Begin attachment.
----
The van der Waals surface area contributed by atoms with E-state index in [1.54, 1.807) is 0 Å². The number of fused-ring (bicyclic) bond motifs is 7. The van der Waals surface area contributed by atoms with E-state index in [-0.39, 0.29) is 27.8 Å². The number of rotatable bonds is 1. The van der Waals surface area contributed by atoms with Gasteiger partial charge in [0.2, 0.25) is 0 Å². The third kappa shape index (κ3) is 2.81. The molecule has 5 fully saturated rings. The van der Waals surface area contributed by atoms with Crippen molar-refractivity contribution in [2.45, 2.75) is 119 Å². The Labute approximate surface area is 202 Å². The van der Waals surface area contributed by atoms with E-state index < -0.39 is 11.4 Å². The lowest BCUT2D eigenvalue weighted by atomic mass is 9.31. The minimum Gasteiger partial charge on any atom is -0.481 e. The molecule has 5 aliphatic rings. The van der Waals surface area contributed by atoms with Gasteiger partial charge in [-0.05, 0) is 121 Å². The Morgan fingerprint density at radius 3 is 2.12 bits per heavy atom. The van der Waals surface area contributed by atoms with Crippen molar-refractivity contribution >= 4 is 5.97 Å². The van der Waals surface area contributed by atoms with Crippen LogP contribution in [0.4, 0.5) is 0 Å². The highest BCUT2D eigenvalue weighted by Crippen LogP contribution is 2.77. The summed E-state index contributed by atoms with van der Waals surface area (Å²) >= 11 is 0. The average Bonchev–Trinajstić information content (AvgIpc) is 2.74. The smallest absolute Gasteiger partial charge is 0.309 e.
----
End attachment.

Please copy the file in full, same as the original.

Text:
The van der Waals surface area contributed by atoms with E-state index in [1.54, 1.807) is 0 Å². The number of fused-ring (bicyclic) bond motifs is 7. The van der Waals surface area contributed by atoms with E-state index in [-0.39, 0.29) is 27.8 Å². The number of rotatable bonds is 1. The van der Waals surface area contributed by atoms with Gasteiger partial charge in [0.2, 0.25) is 0 Å². The third kappa shape index (κ3) is 2.81. The molecule has 5 fully saturated rings. The van der Waals surface area contributed by atoms with Crippen molar-refractivity contribution in [2.45, 2.75) is 119 Å². The Labute approximate surface area is 202 Å². The van der Waals surface area contributed by atoms with E-state index < -0.39 is 11.4 Å². The lowest BCUT2D eigenvalue weighted by atomic mass is 9.31. The minimum Gasteiger partial charge on any atom is -0.481 e. The molecule has 5 aliphatic rings. The van der Waals surface area contributed by atoms with Gasteiger partial charge in [-0.05, 0) is 121 Å². The Morgan fingerprint density at radius 3 is 2.12 bits per heavy atom. The van der Waals surface area contributed by atoms with Crippen molar-refractivity contribution >= 4 is 5.97 Å². The van der Waals surface area contributed by atoms with Crippen LogP contribution in [0.4, 0.5) is 0 Å². The highest BCUT2D eigenvalue weighted by Crippen LogP contribution is 2.77. The summed E-state index contributed by atoms with van der Waals surface area (Å²) >= 11 is 0. The average Bonchev–Trinajstić information content (AvgIpc) is 2.74. The smallest absolute Gasteiger partial charge is 0.309 e.